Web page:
(Web editor, 10 June 2016)
Shy wild boars are sometimes better mothers
The personality of wild boar mothers can affect the wellbeing of their young, as a team from the Research Institute of Wildlife Ecology at the Vienna University of Veterinary Medicine has found out. In a multi-year study of reproductive strategies of wild boars, Sebastian Vetter and fellow researchers investigated whether and under what circumstances the personality of the wild boars affected the number of offspring reared. The study revealed that, when sufficient food is available, shy wild boar mothers raise more young than risk-taking, aggressive females. When the availability of food (e.g. acorns) becomes scarce, however, there is no longer an advantage for shy females.
The article „Shy is sometimes better: personality and juvenile body mass affect adult reproductive success in wild boars, Sus scrofa [Link 9]” by Sebastian G. Vetter, Constanze Brandstätter, Marie Macheiner, Franz Suchentrunk, Hanno Gerritsmann, and Claudia Bieber was published in the journal Animal Behaviour.
More info [Link 10]
(Web editor, 3 June 2016)
New book on wild horses and their relatives
Wild equids such as zebra, wild ass, and wild horses are an endangered, but little known group of equines. People are more familiar with the domestic horse and donkey than with their wild relatives, about whom astonishingly little is known. In their new book "Wild Equids - Ecology, Management, and Conservation" the editors and authors Petra Kaczensky of the Research Institute of Wildlife Ecology of the Vetmeduni Vienna and Jason Ransom of the US National Park Service summarize current international research results from various wild equid experts. The book combines information on behaviour, way of life, habitat use, and genetics with concepts for the protection of these charismatic species. It also emphasises people´s role and explains important key words, such as differential interpretations of the meaning of "wild". The book is published in English language by the Johns Hopkins University Press.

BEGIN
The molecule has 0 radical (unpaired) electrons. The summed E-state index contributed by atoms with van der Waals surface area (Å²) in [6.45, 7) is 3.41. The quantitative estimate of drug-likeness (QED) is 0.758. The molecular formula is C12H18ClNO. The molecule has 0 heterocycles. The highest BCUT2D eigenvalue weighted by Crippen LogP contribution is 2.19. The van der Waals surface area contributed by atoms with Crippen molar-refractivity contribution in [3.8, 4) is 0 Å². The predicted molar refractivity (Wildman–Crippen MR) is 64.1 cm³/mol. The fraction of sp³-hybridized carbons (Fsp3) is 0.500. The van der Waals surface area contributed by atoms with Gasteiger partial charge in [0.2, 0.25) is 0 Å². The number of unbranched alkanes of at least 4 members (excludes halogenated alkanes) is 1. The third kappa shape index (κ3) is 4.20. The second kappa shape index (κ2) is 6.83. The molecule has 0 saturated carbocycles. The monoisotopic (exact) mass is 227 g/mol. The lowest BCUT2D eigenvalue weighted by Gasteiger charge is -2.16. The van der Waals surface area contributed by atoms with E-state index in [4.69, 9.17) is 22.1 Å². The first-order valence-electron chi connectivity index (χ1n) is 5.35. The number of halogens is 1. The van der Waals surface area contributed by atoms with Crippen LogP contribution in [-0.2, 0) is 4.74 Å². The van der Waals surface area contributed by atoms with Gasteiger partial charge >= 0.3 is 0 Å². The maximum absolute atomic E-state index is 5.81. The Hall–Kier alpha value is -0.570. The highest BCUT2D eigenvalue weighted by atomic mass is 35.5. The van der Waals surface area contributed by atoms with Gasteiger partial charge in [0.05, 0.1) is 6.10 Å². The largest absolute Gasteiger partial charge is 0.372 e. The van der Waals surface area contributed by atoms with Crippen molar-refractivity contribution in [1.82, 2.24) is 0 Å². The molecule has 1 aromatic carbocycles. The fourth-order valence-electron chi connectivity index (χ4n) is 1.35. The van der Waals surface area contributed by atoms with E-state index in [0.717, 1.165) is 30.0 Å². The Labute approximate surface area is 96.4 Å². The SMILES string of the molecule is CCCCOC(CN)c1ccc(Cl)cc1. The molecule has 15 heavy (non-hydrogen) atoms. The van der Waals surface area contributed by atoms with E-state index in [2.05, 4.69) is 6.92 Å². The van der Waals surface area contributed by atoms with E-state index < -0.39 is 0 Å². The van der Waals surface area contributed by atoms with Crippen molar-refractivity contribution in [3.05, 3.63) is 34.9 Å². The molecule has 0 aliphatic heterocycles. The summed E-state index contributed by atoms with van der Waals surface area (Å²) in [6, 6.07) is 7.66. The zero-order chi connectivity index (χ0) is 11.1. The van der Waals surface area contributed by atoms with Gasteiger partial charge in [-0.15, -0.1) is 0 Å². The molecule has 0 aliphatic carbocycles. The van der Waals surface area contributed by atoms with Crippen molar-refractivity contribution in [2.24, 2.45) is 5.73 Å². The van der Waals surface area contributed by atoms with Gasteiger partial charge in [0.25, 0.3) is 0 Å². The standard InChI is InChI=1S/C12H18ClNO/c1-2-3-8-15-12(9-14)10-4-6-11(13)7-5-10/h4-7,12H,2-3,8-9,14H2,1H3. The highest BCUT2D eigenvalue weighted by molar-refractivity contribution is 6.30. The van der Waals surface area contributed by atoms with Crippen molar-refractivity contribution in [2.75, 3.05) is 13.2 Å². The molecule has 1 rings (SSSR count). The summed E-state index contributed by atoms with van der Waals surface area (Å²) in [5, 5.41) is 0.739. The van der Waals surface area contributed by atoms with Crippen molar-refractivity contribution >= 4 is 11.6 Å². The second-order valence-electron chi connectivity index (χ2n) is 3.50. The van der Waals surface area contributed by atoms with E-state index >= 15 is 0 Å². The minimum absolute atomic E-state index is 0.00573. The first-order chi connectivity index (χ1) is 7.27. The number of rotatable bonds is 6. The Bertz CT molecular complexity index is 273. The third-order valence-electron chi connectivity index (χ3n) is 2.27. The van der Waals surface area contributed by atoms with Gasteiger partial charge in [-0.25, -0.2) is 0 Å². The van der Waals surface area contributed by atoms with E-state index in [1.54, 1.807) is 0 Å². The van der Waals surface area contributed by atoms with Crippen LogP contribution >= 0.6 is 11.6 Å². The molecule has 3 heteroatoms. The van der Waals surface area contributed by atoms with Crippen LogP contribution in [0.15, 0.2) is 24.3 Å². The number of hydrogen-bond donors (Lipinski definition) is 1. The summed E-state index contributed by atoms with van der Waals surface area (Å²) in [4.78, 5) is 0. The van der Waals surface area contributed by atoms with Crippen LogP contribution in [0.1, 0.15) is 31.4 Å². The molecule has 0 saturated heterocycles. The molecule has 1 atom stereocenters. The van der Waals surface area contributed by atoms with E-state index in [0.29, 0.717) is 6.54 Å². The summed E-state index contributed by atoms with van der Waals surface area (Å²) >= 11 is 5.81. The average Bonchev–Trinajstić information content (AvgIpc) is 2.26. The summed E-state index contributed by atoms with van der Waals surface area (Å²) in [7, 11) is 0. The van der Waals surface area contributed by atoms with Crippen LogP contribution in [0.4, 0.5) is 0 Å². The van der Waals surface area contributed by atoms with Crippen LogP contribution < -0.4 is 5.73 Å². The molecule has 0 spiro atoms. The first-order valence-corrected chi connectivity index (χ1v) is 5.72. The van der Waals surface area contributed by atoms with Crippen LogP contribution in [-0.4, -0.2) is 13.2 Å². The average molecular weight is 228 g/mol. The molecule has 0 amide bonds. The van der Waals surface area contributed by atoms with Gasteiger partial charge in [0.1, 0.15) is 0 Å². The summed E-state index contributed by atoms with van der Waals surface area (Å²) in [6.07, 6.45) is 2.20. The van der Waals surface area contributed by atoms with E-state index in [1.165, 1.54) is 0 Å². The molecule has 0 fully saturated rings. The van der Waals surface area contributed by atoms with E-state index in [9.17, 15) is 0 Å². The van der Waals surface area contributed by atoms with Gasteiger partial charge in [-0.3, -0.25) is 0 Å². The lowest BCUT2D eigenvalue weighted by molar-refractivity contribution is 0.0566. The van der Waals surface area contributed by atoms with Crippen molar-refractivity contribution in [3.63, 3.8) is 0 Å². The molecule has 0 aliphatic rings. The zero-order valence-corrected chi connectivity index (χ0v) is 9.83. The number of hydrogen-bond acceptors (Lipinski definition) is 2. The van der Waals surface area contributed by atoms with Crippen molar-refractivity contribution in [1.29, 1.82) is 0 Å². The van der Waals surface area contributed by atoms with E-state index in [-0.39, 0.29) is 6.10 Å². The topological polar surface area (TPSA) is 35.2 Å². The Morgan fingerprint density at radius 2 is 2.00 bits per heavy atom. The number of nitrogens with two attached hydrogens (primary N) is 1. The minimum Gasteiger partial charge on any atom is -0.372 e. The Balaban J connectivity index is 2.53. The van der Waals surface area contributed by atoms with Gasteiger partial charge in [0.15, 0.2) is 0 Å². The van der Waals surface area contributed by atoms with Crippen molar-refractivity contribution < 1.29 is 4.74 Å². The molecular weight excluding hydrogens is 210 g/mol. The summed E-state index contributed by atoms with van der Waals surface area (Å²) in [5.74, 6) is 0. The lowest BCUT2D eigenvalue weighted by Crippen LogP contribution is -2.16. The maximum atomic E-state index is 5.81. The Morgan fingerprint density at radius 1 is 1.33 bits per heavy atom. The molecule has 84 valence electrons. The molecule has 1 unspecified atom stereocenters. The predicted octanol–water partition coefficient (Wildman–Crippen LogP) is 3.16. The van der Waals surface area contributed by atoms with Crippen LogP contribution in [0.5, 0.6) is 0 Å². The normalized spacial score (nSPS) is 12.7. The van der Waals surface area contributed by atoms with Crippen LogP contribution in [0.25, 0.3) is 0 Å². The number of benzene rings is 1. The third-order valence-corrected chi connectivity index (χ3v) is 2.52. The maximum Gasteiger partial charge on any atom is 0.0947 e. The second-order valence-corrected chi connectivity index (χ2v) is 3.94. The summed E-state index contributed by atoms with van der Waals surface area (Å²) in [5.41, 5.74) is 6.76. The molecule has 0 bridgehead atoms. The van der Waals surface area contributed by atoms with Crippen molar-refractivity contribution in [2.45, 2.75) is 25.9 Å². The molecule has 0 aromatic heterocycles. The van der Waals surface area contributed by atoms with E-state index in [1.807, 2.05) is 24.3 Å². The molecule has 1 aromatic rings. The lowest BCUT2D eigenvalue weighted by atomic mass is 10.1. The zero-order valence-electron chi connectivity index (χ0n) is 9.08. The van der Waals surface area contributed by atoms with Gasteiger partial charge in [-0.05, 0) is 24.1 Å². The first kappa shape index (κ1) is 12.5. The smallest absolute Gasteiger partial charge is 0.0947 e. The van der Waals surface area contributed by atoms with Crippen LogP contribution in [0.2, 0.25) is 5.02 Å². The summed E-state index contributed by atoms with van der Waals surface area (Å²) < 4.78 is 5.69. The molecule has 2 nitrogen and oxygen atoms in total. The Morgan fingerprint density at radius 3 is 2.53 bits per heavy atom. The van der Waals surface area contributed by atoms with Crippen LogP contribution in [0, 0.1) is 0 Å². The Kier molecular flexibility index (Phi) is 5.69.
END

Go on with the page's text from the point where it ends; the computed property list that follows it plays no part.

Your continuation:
More info [Link ]
(Web editor, 1 June 2016)
Origin of dromedary domestication discovered
Dromedaries have been used for transportation in desert regions for over 3,000 years. Until now, however, it was not known exactly where they were first domesticated or which genetic structure was selected in the process. A team of researchers including Pamela Burger of the Research Institute of Wildlife Ecology of the Vetmeduni Vienna has now managed to answer these questions. With samples taken from nearly 1,100 extant dromedaries and from bone finds of wild, one-humped camels, they identified the southeast coast of the Arabian Peninsula as the origin of the domesticated dromedary. The researchers also showed that the dromedaries, unlike other domesticated animals, have maintained extensive gene flow in the modern population. This high genetic diversity has enabled the dromedary to adapt to difficult environments and climatic change.
The journal PNAS highlighted the article by placing a camel on the cover [Link 14] of its June 14, 2016 issue.
More info [Link 16]
(Web editor, 10 May 2016)
News archive... [Link 17]